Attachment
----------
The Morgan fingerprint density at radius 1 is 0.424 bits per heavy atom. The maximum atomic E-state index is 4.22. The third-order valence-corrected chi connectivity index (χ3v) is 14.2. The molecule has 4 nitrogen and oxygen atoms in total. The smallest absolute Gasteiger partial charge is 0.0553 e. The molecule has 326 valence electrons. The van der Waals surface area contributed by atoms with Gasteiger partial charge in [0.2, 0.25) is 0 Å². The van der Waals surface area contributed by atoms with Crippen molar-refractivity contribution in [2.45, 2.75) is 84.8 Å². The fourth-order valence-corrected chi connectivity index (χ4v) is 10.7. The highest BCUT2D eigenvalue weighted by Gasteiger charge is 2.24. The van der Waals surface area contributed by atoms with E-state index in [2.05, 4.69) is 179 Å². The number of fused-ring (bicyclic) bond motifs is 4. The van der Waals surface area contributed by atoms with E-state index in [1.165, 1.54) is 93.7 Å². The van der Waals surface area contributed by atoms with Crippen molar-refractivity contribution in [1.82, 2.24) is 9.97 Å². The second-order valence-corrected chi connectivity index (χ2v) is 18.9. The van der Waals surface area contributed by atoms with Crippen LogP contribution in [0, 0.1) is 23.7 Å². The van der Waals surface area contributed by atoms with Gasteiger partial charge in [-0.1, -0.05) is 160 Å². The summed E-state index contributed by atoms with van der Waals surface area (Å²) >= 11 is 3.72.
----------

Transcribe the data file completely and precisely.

The Morgan fingerprint density at radius 1 is 0.424 bits per heavy atom. The maximum atomic E-state index is 4.22. The third-order valence-corrected chi connectivity index (χ3v) is 14.2. The molecule has 4 nitrogen and oxygen atoms in total. The smallest absolute Gasteiger partial charge is 0.0553 e. The molecule has 326 valence electrons. The van der Waals surface area contributed by atoms with Gasteiger partial charge in [0.2, 0.25) is 0 Å². The van der Waals surface area contributed by atoms with Crippen molar-refractivity contribution in [2.45, 2.75) is 84.8 Å². The fourth-order valence-corrected chi connectivity index (χ4v) is 10.7. The highest BCUT2D eigenvalue weighted by Gasteiger charge is 2.24. The van der Waals surface area contributed by atoms with E-state index in [2.05, 4.69) is 179 Å². The number of fused-ring (bicyclic) bond motifs is 4. The van der Waals surface area contributed by atoms with E-state index in [1.165, 1.54) is 93.7 Å². The van der Waals surface area contributed by atoms with Crippen molar-refractivity contribution in [1.82, 2.24) is 9.97 Å². The second-order valence-corrected chi connectivity index (χ2v) is 18.9. The van der Waals surface area contributed by atoms with Crippen LogP contribution in [0, 0.1) is 23.7 Å². The van der Waals surface area contributed by atoms with Gasteiger partial charge in [-0.1, -0.05) is 160 Å². The summed E-state index contributed by atoms with van der Waals surface area (Å²) >= 11 is 3.72.